Maynard v. Durham & Southern Railway Company

RESPONDENT: Durham & Southern Railway Company
LOCATION: Eagle Coffee Shoppe

DECIDED BY: Warren Court (1958-1962)

CITATION: 365 US 160 (1961)
ARGUED: Jan 12, 1961
DECIDED: Feb 20, 1961

Facts of the case


Media for Maynard v. Durham & Southern Railway Company

Audio Transcription for Oral Argument - January 12, 1961 in Maynard v. Durham & Southern Railway Company

Earl Warren:

Number 183 Eugene E. Maynard, Petitioner, versus Durham & Southern Railway Company.

Mr. Blanchard.

Charles F. Blanchard:

Mr. Chief Justice, may it please the Court.

This action was brought in the North Carolina State Court by the railroad employee, Maynard against his employer, the Durham Southern Railway Company under the provisions of the Federal Employer's Liability Act, growing out of injuries which he received on August 22nd, 1955.

The case came on for trail in the Wake County Superior Court in April 1959, the Superior Court being North Carolina's (Inaudible) highest court.

Railroad's motion of a nonsuit was granted at the end of all of the evidence, without the juries having the opportunity of passing on any of the issues.

The Supreme Court on appeal, affirmed the Superior Court with one justice dissenting.

Thereafter this -- the United States Supreme Court granted the writ on 27 June, 1960.

The petitioner was seriously injured while assisting in loading of one of the railroad's motor trucks.

In bar a petitioner's rights, the railroad pleaded and offered evidence of a release signed by the petitioner.

Plaintiff or petitioner attacks the validity and did attack the validity below of the purported release on two grounds, one that it was unsupported by any consideration whatsoever and its execution was procured by fraud, misrepresentation and undue influence.

Now, to please Court, since the railroad conceded in open court in the North Carolina Supreme Court that -- probably the evidence offered by the petitioner, was sufficient to take the case to the jury on the issue of negligence, it would appear unnecessary for me to take the Court's time in reciting the minute details of how the plaintiff's serious injuries occurred during the loading of the truck.

With that background, let us consider the evidence most favorable to the petitioner in respect to the execution of the release, itself.

Following his injury, the petitioner was off his job for approximate two weeks and was required to see several doctors, before he was able to return to work around the middle of September 1955.

Thereafter, on Saturday, September 17, 1955, petitioner went to the office of the defendant railroad's general manager to get his pay check.

The petitioner produced evidence, that on this date the defendant railroad owed him a $144.60 for back wages.

There were two men in the office, the general manager these being the petitioner and the general manager and no others.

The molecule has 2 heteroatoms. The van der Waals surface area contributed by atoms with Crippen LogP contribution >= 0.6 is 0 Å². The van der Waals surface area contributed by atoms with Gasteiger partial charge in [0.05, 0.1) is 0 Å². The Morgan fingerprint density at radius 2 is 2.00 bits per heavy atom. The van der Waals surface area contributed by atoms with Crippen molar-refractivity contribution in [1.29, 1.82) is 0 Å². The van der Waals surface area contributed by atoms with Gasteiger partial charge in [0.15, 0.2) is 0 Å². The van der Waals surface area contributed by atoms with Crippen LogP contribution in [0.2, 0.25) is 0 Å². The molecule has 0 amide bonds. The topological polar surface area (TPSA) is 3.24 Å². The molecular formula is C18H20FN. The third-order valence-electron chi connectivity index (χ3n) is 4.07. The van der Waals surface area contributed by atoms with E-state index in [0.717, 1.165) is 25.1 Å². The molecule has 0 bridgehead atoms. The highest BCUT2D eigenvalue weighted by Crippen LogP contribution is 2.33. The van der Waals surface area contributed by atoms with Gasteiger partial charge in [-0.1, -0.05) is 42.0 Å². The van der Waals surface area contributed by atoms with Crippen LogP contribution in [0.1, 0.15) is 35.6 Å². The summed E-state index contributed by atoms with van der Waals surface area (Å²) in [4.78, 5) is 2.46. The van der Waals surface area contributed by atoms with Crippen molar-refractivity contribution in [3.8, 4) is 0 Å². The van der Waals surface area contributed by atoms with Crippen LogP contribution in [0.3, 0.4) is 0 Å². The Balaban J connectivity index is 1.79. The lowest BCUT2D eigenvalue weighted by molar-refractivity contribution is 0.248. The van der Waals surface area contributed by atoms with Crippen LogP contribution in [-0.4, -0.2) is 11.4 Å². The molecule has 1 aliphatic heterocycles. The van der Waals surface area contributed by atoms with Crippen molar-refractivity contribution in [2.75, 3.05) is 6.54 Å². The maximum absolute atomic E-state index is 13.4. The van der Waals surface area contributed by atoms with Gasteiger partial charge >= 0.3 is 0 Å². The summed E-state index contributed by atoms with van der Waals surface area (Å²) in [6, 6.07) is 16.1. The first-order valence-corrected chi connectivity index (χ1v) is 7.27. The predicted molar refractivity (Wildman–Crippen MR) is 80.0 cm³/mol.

When the petitioner requested his pay check, the general manager took a piece of paper from the desk drawer and keeping it partially covered with his hand, pushed it across the desk for petitioner and told petitioner to sign.

He didn't take his hand off to the paper testified the petitioner, I remember very distinctly that Mr. McAllister kept his hand on it, he further testified.

He also testified that he was not even given a chance to read this paper.

Petitioner thought that he was signing for his pay check and so he testified and he testified he ordinarily received his pay check on the Saturday and this being -- this was also Saturday.

He would not have signed the paper had he known it was a release and that he had never been paid anything -- he had never been paid anything for his injuries we -- when he signed what he thought was a receipt.

Now, the petitioner urges that under this evidence, there were two jury questions, it's properly two jury questions, one, the question of fraud whether it was procured by fraud and second was there complete lack of consideration as alleged.

In doing so, making these contentions, the petitioner does not rely only on evidentiary or factual propositions.

We feel that the Supreme Court of North Carolina simply misinterpreted or ignored the vast federal questions and authorities on the subject of releases.

First, as to fraud, Dice versus Akron, Canton & Youngstown Railroad are considered at this Court in 342 U.S. 1952, seems to be and appears to be the leading case in the last time this Court has considered the question of releases and the -- and the fraud in the procurement of releases under the Federal Employers Liability Act.

There, the petitioner alleged that he was owed $900 by the railroad and he went to get his pay check and the railroad told him, he was merely signing a receipt, turned out to be a release from liability for personal injuries.

Charles E. Whittaker:

That's when he discovered this fraud, didn't t he?

Charles F. Blanchard:

Yes Your Honor, the Court did say that there -- that there was deliberate false statements made to deceive and which did deceive in that case.

Here, in the principal case, we have false and deceptive silence made to deceive and which did deceive.